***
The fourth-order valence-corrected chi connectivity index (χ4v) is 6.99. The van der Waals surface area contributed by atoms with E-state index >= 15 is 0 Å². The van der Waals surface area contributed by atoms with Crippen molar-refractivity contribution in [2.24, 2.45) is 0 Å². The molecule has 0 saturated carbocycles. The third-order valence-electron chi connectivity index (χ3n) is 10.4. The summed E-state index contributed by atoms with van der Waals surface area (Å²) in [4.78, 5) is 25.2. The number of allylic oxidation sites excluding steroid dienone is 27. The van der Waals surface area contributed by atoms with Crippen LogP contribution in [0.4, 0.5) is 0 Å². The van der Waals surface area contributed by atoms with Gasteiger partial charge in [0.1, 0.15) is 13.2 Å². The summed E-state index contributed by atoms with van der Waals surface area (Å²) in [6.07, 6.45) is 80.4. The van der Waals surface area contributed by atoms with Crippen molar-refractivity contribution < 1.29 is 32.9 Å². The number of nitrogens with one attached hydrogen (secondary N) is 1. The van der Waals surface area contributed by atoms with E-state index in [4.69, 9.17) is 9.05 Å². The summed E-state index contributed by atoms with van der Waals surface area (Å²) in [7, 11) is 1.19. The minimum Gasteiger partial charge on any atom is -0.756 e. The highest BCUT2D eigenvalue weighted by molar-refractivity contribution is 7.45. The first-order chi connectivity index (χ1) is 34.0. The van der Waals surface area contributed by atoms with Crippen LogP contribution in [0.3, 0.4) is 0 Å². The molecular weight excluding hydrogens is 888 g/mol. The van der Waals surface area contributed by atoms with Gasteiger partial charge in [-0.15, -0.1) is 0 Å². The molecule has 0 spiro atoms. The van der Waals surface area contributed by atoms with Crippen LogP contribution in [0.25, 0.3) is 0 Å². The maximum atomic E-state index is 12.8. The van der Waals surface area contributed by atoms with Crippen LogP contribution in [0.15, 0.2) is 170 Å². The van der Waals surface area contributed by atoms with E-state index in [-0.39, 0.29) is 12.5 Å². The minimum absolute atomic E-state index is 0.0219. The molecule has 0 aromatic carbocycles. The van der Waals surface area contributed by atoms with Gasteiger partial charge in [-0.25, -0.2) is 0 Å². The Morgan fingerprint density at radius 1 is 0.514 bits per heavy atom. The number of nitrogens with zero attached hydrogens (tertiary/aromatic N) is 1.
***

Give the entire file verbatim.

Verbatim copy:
The fourth-order valence-corrected chi connectivity index (χ4v) is 6.99. The van der Waals surface area contributed by atoms with E-state index >= 15 is 0 Å². The van der Waals surface area contributed by atoms with Crippen molar-refractivity contribution in [2.24, 2.45) is 0 Å². The molecule has 0 saturated carbocycles. The third-order valence-electron chi connectivity index (χ3n) is 10.4. The summed E-state index contributed by atoms with van der Waals surface area (Å²) in [4.78, 5) is 25.2. The number of allylic oxidation sites excluding steroid dienone is 27. The van der Waals surface area contributed by atoms with Crippen LogP contribution in [0.4, 0.5) is 0 Å². The van der Waals surface area contributed by atoms with Gasteiger partial charge in [0.1, 0.15) is 13.2 Å². The summed E-state index contributed by atoms with van der Waals surface area (Å²) in [6.07, 6.45) is 80.4. The van der Waals surface area contributed by atoms with Crippen molar-refractivity contribution < 1.29 is 32.9 Å². The number of nitrogens with one attached hydrogen (secondary N) is 1. The van der Waals surface area contributed by atoms with E-state index in [4.69, 9.17) is 9.05 Å². The summed E-state index contributed by atoms with van der Waals surface area (Å²) in [7, 11) is 1.19. The minimum Gasteiger partial charge on any atom is -0.756 e. The highest BCUT2D eigenvalue weighted by molar-refractivity contribution is 7.45. The first-order chi connectivity index (χ1) is 34.0. The van der Waals surface area contributed by atoms with Crippen LogP contribution in [0.3, 0.4) is 0 Å². The molecular weight excluding hydrogens is 888 g/mol. The van der Waals surface area contributed by atoms with Gasteiger partial charge in [-0.15, -0.1) is 0 Å². The molecule has 0 spiro atoms. The van der Waals surface area contributed by atoms with Crippen LogP contribution in [0.25, 0.3) is 0 Å². The maximum atomic E-state index is 12.8. The van der Waals surface area contributed by atoms with Crippen LogP contribution in [0.15, 0.2) is 170 Å². The van der Waals surface area contributed by atoms with E-state index in [-0.39, 0.29) is 12.5 Å². The minimum absolute atomic E-state index is 0.0219. The molecule has 0 aromatic carbocycles. The van der Waals surface area contributed by atoms with Gasteiger partial charge in [-0.25, -0.2) is 0 Å². The Morgan fingerprint density at radius 1 is 0.514 bits per heavy atom. The number of nitrogens with zero attached hydrogens (tertiary/aromatic N) is 1.